Also under-analyzed is how the chapter's culture created divisions, tensions, and splits within the membership. Much of Seattle in Black and White presents Seattle CORE members as practicing an almost orthodox adherence to National CORE's "rules of action," which emphasized that local chapters' campaigns closely followed patterns of investigation, education, negotiation, moral suasion, and, only as a last resort, direct action protest. Seattle CORE's culture also placed a heavy emphasis on members' respectability: their dress had to be neat and clean; their comportment on picket lines, disciplined and calm; and they were expected to practice nonviolence at all times. These were certainly common cultural norms in other CORE chapters during the early 1960s. Such social movement cultural norms also inevitably stemmed from the middle-class, Judeo-Christian mores that shaped many of the worldviews people brought to organizations like CORE. Not until chapter 9, however, do the authors discuss how an influential minority within Seattle CORE subverted these cultural norms. "The faction," as the authors refer to this small sect, were boisterous and crass. Their placards and slogans were confrontational. The authors discuss how they attempted to take control of the organization and steer it away from its disciplined, focused approach.
The book's discussion of "the faction," as well as its mention of possible influence of Communists, socialists, and trade unionists, and infiltration of the chapter by government agents, is too cursory and anecdotal. The thin analysis of internal debates and tensions, in addition to unexplained presentation of Seattle CORE's strict adherence to politics of respectability and CORE orthodoxy, weakens the book's final chapter on Black Power. The authors present the Black Power movement in Seattle CORE as a "sustained period of uncertainty, confusion, and frustration," and "the beginning of the end of an era focused on civil rights and integration and the dawn of an era of insistence on black identity and self determination" (pp. 199-200). Parts of that argument are certainly true, but if Black Power was confusing and frustrating for interracial activists who spent a formative period of their adult lives in an integrationist movement, it was also inspiring and clarifying for other activists, some of whom came out of the integrationist movement and some of whom may have been very critical of that early period of activism. An analysis of the Black Power movement as both continuity and change, rupture and continuation, with the social movements that preceded it is unfortunately absent from this book. It would not have been had the authors grounded their work in some of the academic debates and arguments coming out of new studies of the civil rights and Black Power movements. Readers should approach Seattle in Black and White with these analytical and historiographical shortcomings in mind.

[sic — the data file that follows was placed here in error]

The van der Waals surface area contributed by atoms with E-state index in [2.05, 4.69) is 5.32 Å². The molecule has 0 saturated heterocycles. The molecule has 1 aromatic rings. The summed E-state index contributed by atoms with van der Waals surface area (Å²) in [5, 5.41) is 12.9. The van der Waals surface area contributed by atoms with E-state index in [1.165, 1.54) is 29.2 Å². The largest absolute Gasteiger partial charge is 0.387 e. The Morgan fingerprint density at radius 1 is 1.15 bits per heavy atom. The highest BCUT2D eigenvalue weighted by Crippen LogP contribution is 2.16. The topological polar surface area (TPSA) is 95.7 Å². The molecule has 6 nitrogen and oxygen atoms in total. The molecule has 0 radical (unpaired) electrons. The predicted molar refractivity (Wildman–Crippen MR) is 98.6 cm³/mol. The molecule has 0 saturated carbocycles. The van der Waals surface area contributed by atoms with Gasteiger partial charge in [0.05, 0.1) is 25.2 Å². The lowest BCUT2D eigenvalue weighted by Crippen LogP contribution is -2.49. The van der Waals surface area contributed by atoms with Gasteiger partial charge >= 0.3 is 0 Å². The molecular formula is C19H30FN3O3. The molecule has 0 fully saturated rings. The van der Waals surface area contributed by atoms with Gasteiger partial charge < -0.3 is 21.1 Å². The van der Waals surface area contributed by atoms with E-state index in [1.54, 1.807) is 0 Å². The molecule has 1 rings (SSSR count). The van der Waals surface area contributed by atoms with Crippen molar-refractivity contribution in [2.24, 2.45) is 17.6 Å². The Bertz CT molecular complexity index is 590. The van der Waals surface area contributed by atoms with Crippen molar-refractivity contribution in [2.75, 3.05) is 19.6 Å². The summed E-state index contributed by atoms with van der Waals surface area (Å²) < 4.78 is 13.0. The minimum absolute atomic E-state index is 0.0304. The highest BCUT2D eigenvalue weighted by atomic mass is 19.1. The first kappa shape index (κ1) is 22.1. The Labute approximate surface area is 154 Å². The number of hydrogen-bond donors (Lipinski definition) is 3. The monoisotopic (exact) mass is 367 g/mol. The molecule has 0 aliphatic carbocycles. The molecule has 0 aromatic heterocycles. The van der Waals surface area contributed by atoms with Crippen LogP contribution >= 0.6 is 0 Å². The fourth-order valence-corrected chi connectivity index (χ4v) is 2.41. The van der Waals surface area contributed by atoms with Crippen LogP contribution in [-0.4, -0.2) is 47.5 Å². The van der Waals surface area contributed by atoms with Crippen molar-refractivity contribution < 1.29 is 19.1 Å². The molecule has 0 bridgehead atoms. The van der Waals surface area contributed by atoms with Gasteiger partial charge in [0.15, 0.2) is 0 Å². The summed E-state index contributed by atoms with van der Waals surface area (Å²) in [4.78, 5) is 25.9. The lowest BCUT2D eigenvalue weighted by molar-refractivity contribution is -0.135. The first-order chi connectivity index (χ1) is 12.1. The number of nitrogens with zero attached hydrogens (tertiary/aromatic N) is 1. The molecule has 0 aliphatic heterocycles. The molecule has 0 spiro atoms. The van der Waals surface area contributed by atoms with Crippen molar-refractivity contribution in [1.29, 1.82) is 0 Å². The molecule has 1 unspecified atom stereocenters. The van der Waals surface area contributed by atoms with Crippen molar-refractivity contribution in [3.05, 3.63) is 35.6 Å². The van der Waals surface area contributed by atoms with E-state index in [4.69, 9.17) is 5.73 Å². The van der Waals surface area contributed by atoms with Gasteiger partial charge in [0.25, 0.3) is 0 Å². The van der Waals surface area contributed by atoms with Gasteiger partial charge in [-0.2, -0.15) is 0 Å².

The book does make up for these analytical shortcomings with its narratives of activists' daily lives as members of Seattle CORE. These women and men spent many years fighting against American racism. Scholars, students, and general readers alike are lucky to have this book. It provides an important window into the history of the interracial, nonviolent movement to eradicate racial discrimination in a northern city.
If there is additional discussion of this review, you may access it through the network, at: https://networks.h-net.org/h-1960s.
Brian Purnell. Review of Singler, Joan; Jean Durning; Bettylou Valentine; Maid Adams, Seattle in Black and White: The Congress of Racial Equality and the Fight for Equal Opportunity.
H-1960s, H-Net Reviews.